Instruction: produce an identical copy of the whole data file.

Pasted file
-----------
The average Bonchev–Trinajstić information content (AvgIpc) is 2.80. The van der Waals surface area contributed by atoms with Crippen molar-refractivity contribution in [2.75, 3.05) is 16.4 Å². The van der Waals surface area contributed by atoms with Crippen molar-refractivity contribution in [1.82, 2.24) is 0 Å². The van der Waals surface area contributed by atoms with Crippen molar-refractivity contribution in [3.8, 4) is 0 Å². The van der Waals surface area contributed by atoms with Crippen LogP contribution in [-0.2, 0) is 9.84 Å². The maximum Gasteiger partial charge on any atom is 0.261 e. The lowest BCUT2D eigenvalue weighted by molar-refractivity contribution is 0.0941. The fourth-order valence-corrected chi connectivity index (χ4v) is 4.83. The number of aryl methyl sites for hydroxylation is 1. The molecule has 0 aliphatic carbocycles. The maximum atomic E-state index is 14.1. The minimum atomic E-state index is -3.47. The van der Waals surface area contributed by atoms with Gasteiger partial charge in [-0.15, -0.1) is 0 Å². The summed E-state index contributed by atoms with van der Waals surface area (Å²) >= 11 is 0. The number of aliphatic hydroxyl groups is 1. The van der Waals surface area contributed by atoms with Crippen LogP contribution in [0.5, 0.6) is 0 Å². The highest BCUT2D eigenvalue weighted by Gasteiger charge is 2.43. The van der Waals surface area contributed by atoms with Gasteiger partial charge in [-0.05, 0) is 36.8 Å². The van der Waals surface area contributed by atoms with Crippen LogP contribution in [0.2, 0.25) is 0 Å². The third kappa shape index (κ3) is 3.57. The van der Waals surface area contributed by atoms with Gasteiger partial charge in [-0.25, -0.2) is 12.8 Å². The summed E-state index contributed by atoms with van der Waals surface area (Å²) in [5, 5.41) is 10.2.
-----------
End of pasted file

The average Bonchev–Trinajstić information content (AvgIpc) is 2.80. The van der Waals surface area contributed by atoms with Crippen molar-refractivity contribution in [2.75, 3.05) is 16.4 Å². The van der Waals surface area contributed by atoms with Crippen molar-refractivity contribution in [1.82, 2.24) is 0 Å². The van der Waals surface area contributed by atoms with Crippen molar-refractivity contribution in [3.8, 4) is 0 Å². The van der Waals surface area contributed by atoms with Crippen LogP contribution in [-0.2, 0) is 9.84 Å². The maximum Gasteiger partial charge on any atom is 0.261 e. The lowest BCUT2D eigenvalue weighted by molar-refractivity contribution is 0.0941. The fourth-order valence-corrected chi connectivity index (χ4v) is 4.83. The number of aryl methyl sites for hydroxylation is 1. The molecule has 0 aliphatic carbocycles. The maximum atomic E-state index is 14.1. The minimum atomic E-state index is -3.47. The van der Waals surface area contributed by atoms with Gasteiger partial charge in [-0.15, -0.1) is 0 Å². The summed E-state index contributed by atoms with van der Waals surface area (Å²) >= 11 is 0. The number of aliphatic hydroxyl groups is 1. The van der Waals surface area contributed by atoms with Crippen LogP contribution in [0.5, 0.6) is 0 Å². The highest BCUT2D eigenvalue weighted by Gasteiger charge is 2.43. The van der Waals surface area contributed by atoms with Gasteiger partial charge in [-0.05, 0) is 36.8 Å². The van der Waals surface area contributed by atoms with Crippen LogP contribution in [0.2, 0.25) is 0 Å². The third kappa shape index (κ3) is 3.57. The van der Waals surface area contributed by atoms with Gasteiger partial charge in [-0.25, -0.2) is 12.8 Å². The summed E-state index contributed by atoms with van der Waals surface area (Å²) in [5, 5.41) is 10.2.